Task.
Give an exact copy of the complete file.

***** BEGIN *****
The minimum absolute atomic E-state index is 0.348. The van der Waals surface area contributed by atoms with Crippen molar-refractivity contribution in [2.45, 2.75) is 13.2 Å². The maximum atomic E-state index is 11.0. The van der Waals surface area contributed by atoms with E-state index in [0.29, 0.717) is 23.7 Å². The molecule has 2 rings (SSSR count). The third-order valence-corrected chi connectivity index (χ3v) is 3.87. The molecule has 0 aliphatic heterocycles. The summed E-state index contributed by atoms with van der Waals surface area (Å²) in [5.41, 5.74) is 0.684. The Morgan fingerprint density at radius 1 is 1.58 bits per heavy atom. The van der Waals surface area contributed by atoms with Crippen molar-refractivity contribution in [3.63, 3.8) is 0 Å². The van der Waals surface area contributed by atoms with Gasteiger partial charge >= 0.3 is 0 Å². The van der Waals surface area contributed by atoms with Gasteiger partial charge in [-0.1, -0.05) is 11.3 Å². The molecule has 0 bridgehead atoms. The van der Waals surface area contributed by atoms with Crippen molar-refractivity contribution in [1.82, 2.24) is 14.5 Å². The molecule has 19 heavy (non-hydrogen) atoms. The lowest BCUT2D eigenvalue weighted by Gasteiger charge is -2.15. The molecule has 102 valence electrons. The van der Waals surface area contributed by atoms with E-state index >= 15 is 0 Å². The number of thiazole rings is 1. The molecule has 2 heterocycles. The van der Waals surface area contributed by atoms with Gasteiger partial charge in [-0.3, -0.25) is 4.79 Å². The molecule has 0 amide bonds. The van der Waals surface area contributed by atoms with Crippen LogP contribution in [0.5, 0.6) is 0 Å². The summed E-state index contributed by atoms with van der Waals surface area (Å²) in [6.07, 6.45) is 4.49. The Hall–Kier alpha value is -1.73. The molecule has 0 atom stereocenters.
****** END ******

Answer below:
The minimum absolute atomic E-state index is 0.348. The van der Waals surface area contributed by atoms with Crippen molar-refractivity contribution in [2.45, 2.75) is 13.2 Å². The maximum atomic E-state index is 11.0. The van der Waals surface area contributed by atoms with E-state index in [0.29, 0.717) is 23.7 Å². The molecule has 2 rings (SSSR count). The third-order valence-corrected chi connectivity index (χ3v) is 3.87. The molecule has 0 aliphatic heterocycles. The summed E-state index contributed by atoms with van der Waals surface area (Å²) in [5.41, 5.74) is 0.684. The Morgan fingerprint density at radius 1 is 1.58 bits per heavy atom. The van der Waals surface area contributed by atoms with Crippen molar-refractivity contribution in [3.63, 3.8) is 0 Å². The van der Waals surface area contributed by atoms with Gasteiger partial charge >= 0.3 is 0 Å². The van der Waals surface area contributed by atoms with Gasteiger partial charge in [-0.1, -0.05) is 11.3 Å². The molecule has 0 bridgehead atoms. The van der Waals surface area contributed by atoms with Crippen molar-refractivity contribution in [1.82, 2.24) is 14.5 Å². The molecule has 19 heavy (non-hydrogen) atoms. The lowest BCUT2D eigenvalue weighted by Gasteiger charge is -2.15. The molecule has 102 valence electrons. The van der Waals surface area contributed by atoms with E-state index >= 15 is 0 Å². The number of thiazole rings is 1. The molecule has 2 heterocycles. The van der Waals surface area contributed by atoms with Gasteiger partial charge in [-0.3, -0.25) is 4.79 Å². The molecule has 0 amide bonds. The van der Waals surface area contributed by atoms with Crippen LogP contribution in [0.5, 0.6) is 0 Å². The summed E-state index contributed by atoms with van der Waals surface area (Å²) in [6.07, 6.45) is 4.49. The Hall–Kier alpha value is -1.73. The molecule has 0 atom stereocenters.